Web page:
Welcome back to our two-part blog about stress and how it can physically affect your health and, therefore, inhibit the efforts you’re making with your nutritionist or health coach. It’s important to respond to stress properly, lest it is permitted to cause adverse effects that ripple throughout your entire life.

The Heart

The muscles of your heart strongly contract under stress, especially in short-term stressful situations like meeting a deadline or slamming on your brakes to avoid collisions. This will release cortisol, adrenaline, and noradrenaline while your blood vessels that deliver oxygen to your large organs expand to deliver those components faster and more efficiently. This will elevate your blood pressure, which can contribute to long-term damage to your heart and blood vessels. These will increase the likelihood of having strokes, heart attacks, and hypertension. It’ll contribute to inflammation of your circulatory system and spiked cholesterol levels.

Digestive Tract:

For stress eaters, you may actually be damaging your esophagus while tipping that scale in the wrong direction. Eating more will increase your acid production and, therefore, your acid reflux, which will damage that esophagus of yours. Other “stress-relievers” like alcohol and tobacco are going to promote that nasty heartburn and the resulting acid reflux crawling up your throat to damage your throat. Plus, that diarrhea or constipation that’s set off by nothing is probably stress too; it takes a major toll on all your gastrointestinal organs.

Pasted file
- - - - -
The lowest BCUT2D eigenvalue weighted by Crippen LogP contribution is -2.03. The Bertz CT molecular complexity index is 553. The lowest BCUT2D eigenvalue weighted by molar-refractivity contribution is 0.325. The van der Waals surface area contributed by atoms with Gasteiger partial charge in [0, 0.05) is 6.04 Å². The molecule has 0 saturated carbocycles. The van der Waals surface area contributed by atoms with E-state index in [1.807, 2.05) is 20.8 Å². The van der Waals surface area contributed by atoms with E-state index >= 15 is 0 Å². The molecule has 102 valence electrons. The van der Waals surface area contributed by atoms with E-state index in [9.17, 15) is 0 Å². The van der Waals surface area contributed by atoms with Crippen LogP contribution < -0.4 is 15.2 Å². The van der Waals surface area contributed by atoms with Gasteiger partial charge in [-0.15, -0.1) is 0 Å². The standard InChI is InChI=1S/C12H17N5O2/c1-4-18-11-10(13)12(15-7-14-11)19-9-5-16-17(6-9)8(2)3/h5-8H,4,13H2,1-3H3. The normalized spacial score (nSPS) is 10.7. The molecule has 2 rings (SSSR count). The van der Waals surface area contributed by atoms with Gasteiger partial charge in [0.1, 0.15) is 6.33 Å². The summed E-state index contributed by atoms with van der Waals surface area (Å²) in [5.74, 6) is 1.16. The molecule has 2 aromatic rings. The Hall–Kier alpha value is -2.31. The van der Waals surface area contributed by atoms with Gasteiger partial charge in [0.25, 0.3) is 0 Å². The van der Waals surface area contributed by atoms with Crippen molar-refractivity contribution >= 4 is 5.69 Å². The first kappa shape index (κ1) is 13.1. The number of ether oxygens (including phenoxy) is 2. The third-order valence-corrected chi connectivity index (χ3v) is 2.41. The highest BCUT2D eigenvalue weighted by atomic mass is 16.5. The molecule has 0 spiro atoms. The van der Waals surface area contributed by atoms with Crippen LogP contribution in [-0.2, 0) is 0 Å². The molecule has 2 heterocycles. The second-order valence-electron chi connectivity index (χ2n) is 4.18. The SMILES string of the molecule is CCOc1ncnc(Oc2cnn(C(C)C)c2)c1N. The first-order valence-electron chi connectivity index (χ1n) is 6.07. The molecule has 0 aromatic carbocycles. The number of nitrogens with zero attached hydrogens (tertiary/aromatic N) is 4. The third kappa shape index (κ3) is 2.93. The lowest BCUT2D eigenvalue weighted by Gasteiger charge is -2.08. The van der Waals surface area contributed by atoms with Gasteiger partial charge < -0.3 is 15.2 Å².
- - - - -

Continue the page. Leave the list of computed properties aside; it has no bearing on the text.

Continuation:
Reproductive systems:

Chronic stress can lessen sperm production, testosterone and can cause impotence and erectile dysfunction in men. High levels of stress in women can cause irregular menstrual cycles. It’ll make that PMS even worse than usual with a higher rate of fluid retention, bloating, mood swings and more frequent cramping (muscle spasms/ tensing). This is all due to heightened releases of cortisol which acts as a natural depressant to the entire body.

How to Cope:

The number one recommendation from both your nutritionist and your doctor is going to be eating healthier. All of those sugars and generally undesirable compounds in the junk food you’re stress eating are actually going to be making your hormones do even stranger things. These are going to send you into a tailspin headed straight for chronic stress symptoms which should be avoided at all costs. Exercising on a regular basis is a major stress fighter; it’s going to cause your body to release endorphins which is going to battle cortisol and other depressants that stress caused your body to release. The other thing to be cognizant of is getting enough sleep, that’s the time when your brain is soaked in the reboot chemicals that are going to help you combat those feelings of stress and depression that will slow you down on your road to good health and body maintenance.

Excited to get started on becoming a better you? Real Life Nutrition was created to help real people find plans that can help them become their best selves. Through a steady diet of motivation, good foods, and exercise, we’re hoping to get you to the point where daily stresses are easily shrugged off and dealt with in a way that will help you avoid the more unpleasant symptoms of chronic stress listed in our blog series. Feel free to contact us to get started on the new you just in time for the new year.